Do Children Learn Moral Lessons from Storybooks?

Changing children’s minds about moral issues requires straightforward lessons.

Posted Oct 10, 2020

Andrea Piacquadio/Pexels
Source: Andrea Piacquadio/Pexels

Many bestselling children’s storybooks, like The Lorax, aim to teach kids important moral lessons. But do they work? New research suggests that they probably don’t, but that parents can effectively instill moral ideas in other ways.

School-aged children have clear preferences for how to fairly divide resources. Some kids think that it’s better to give everybody the same amount, no matter what. Others think that harder-working people deserve more. In our politically divided world, these beliefs have far-reaching implications.

Can adults influence this fundamental variation in what children think is fair? And if so, what is the most effective way to do this? In a paper published today in the journal Cognition, my collaborators and I present some answers to these questions by reporting on the differential effectiveness of a series of experimental interventions conducted with 248 children between the ages of 6 and 8.

We first measured the influence of storybooks that preached the moral superiority of either equality or merit. Alongside rich illustrations, we presented children with tales about a society of beavers who had to figure out how to divide wood for building dams. Children who initially indicated that they favored merit were read books that advocated for equal distributions, while children who initially favored equality were read books that advocated for merit. To our surprise, none of these stories had any effect on children’s preferences for how to divide resources, suggesting that many classic children’s books are also unlikely to change children’s moral beliefs.

Courtesy of Valerie Zizik
Source: Courtesy of Valerie Zizik

Storybooks weren’t uniformly ineffective, however. We also tested the power of stories in which the protagonists were children rather than beavers and the resources being distributed were prizes rather than wood. Here, because children could easily relate the lessons to their real lives, they readily learned and applied the moral lessons that were conveyed — especially when the stories taught that equality was the ideal form of resource distribution.

In comparing these two studies, it is clear that only some stories can teach moral lessons. Stories are efficacious when they are directly applicable to the context that a child is dealing with, and not when they constitute fanciful tales about talking animals.

How does the power of stories stand up to direct instruction? In a separate study that we report in our paper, an experimenter told children what she thought was the right way to distribute resources, rather than reading a storybook. In this case, the majority of our participants distributed resources to other children in accordance with what this experimenter had preached, rather than dividing resources in the way they initially thought was fair.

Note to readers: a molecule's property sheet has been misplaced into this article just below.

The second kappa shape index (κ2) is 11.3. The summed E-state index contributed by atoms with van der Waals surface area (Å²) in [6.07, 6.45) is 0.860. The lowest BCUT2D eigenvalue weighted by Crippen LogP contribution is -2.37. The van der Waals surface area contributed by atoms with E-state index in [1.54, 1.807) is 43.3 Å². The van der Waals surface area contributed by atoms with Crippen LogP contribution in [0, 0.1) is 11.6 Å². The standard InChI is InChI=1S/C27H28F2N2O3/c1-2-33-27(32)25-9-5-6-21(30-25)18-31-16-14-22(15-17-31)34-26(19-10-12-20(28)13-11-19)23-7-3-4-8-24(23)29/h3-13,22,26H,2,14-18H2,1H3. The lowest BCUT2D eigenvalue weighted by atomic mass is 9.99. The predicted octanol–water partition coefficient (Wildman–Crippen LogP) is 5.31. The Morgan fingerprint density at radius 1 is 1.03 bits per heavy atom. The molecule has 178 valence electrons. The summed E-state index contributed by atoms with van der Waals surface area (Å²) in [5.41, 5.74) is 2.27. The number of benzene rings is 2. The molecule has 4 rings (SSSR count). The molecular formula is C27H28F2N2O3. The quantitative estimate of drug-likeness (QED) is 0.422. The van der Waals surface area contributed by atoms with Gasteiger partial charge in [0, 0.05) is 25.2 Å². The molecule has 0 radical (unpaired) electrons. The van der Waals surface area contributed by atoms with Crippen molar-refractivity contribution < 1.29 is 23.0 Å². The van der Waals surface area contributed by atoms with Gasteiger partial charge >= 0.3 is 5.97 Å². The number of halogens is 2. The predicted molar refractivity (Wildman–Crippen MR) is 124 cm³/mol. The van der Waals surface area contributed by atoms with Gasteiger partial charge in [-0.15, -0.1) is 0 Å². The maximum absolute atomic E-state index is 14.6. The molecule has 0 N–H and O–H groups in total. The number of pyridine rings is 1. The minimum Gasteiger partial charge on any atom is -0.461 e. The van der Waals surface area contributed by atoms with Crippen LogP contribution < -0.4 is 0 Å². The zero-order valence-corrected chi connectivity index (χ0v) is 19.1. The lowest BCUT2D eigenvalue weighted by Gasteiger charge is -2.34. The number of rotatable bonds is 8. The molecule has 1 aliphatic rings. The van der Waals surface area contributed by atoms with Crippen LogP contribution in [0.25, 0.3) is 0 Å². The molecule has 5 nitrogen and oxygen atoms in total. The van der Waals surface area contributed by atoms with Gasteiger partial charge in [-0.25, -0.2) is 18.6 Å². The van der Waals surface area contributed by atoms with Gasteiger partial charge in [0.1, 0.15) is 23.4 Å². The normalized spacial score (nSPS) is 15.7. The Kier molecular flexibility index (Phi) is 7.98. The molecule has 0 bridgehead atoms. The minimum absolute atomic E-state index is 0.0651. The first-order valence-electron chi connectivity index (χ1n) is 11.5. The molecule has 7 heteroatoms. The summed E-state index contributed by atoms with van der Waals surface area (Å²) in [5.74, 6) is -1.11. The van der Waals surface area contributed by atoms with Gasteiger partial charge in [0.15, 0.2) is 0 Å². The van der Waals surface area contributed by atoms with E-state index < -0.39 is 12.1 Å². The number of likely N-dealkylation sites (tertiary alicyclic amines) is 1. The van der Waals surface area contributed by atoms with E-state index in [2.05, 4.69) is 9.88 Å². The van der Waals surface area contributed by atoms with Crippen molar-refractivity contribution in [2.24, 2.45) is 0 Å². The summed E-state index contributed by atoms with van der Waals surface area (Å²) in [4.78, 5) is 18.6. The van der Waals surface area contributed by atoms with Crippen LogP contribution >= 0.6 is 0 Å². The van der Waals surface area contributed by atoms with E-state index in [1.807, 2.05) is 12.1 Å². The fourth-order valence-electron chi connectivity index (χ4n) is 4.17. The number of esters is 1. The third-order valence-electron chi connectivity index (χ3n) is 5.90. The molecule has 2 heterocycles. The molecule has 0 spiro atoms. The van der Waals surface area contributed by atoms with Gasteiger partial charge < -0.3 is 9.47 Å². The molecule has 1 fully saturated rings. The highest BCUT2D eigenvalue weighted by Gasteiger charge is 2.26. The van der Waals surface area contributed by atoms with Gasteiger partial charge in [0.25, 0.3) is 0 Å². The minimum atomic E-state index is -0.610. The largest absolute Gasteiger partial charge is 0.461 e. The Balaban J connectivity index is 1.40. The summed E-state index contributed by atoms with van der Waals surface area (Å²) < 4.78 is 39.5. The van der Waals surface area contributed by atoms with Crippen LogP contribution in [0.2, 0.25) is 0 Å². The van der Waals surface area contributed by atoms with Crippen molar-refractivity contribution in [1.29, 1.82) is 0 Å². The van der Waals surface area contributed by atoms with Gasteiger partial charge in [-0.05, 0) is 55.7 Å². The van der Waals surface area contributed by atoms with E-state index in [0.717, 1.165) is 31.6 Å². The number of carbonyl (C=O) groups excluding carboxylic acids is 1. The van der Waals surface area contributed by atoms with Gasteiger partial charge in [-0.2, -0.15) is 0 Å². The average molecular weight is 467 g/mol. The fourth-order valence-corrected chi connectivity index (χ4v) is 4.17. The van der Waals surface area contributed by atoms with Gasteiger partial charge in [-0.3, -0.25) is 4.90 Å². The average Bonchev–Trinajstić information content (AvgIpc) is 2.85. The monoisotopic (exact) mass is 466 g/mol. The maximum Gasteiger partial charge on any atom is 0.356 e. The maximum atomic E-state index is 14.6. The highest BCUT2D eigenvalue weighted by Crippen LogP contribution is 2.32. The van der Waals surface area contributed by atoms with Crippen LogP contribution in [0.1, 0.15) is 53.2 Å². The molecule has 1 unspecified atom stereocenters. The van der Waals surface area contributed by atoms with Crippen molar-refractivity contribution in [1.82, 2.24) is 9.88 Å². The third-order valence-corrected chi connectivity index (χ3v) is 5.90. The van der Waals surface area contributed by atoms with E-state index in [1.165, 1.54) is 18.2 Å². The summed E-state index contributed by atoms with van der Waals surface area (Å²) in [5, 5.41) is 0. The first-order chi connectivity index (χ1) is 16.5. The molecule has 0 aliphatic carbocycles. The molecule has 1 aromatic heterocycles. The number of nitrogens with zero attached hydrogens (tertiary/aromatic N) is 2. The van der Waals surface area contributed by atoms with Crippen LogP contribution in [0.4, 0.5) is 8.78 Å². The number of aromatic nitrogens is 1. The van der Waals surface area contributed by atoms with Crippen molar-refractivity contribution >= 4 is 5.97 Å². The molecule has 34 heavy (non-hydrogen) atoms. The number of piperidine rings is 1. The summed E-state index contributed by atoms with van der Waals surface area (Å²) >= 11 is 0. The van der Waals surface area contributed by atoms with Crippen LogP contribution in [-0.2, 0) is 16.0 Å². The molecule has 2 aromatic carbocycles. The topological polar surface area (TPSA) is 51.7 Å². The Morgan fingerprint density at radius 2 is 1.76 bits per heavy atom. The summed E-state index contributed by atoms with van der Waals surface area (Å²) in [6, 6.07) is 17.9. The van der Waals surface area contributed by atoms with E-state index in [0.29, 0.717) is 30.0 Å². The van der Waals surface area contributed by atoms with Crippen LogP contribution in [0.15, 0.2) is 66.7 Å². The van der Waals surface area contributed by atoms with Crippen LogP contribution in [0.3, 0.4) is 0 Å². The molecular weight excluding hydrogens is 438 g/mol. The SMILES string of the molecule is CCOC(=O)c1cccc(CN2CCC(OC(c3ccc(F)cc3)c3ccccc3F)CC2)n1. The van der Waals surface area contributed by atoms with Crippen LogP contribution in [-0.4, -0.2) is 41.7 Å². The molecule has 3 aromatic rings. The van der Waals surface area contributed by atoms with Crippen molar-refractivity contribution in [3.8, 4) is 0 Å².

When we directly compared the effectiveness of a storybook and a firsthand testimonial that were very closely matched in content (each involved an art teacher deciding how to reward her students), we found that children were equally influenced by both formats. This means that, even though storybooks can be effective when they are situated within a real-world context, they still aren’t any more effective than hearing an adult directly express their values.

Victoria Borodinova/Pexels
Source: Victoria Borodinova/Pexels

In our final study, we also retested participants’ preferences after a three-week delay. Incredibly, the changes that we saw during the brief experimental session stuck: In fact, they became slightly more pronounced. This indicates that social communication from adults can lead to lasting changes in children’s preexisting moral beliefs.

Overall, our research has shown that children’s fairness preferences can be powerfully affected by social forces. However, children must be able to easily understand how a particular moral lesson is relevant to their lives; abstract or metaphorical lessons won’t do the trick.

Adults hold great responsibility in helping to instill productive values in children. Telling kids what you believe to be right or wrong may lead to long-lasting changes in their own preferences. Reading them realistic, relatable stories might have a similar effect. But allegorical stories about far-away kingdoms or virtuous bears should be reserved for their entertainment value.

References

Rottman, J., Zizik, V., Minard, K., Young, L., Blake, P. R., & Kelemen, D. (2020). The moral, or the story? Changing children’s distributive justice preferences through social communication. Cognition, 205, 104441doi:10.1016/j.cognition.2020.104441